Social Science Research Council Research AMP Mediawell

Hindutva and the Shared Scripts of the Global Right

Gandhi, Supriya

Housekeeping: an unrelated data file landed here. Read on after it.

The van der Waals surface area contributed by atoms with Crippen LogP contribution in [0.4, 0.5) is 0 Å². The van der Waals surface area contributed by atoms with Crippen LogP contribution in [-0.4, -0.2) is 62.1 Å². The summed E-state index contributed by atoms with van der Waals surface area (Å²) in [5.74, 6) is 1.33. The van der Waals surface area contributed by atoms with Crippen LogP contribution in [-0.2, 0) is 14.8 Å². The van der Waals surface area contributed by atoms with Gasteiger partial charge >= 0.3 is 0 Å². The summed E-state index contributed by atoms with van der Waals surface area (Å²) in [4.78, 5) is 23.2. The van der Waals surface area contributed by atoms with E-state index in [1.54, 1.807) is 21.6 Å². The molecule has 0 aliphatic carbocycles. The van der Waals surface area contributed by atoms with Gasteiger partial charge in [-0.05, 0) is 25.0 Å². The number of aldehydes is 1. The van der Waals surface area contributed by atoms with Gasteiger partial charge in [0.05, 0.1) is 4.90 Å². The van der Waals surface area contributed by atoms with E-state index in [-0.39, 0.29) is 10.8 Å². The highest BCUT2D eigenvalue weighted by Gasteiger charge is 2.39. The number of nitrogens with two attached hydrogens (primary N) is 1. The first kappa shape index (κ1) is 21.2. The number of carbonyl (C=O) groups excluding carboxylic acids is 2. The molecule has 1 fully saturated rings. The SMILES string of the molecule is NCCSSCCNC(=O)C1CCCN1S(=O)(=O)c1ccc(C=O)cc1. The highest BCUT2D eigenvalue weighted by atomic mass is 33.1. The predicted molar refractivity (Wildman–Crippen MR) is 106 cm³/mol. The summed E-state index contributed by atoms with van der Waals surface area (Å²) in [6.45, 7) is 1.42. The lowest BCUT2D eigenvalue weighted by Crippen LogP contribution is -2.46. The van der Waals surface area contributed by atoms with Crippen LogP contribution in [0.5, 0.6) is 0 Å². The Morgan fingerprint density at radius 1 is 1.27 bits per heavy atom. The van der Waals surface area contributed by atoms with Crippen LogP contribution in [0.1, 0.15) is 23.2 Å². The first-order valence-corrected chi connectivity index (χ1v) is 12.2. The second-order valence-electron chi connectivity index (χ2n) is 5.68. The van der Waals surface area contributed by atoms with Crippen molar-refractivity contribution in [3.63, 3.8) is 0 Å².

A multitude of images featuring the prime minister, Narendra Modi, routinely emanates from the digital and print platforms of the ruling Hindu right in India. In some of these, Modi strikes a majestic stance against a backdrop of gleaming bridges, roads, or high-rise buildings, his benevolent gaze meeting the viewer’s own. Though seemingly banal, these images offer a way for Modi’s followers to experience his visual presence as a devotee might. Indeed, both Modi’s supporters and detractors often invoke the language of bhakti, a rich and complex tradition of spiritual discipline and devotion, to describe his followers’ faith in him. In keeping with bhakti practices of visuality, the viewers of these images might accrue some of Modi’s visionary power and see what he envisions for the nation. They may also see themselves in what he shows behind him, for conjoined with devotion to Modi’s person is a desire for the glossy horizon that frames these images. Here lies capitalist modernity’s promised land––a dream both deferred and, at least in the hyperreal zone of the virtual world, also realized in the here and now.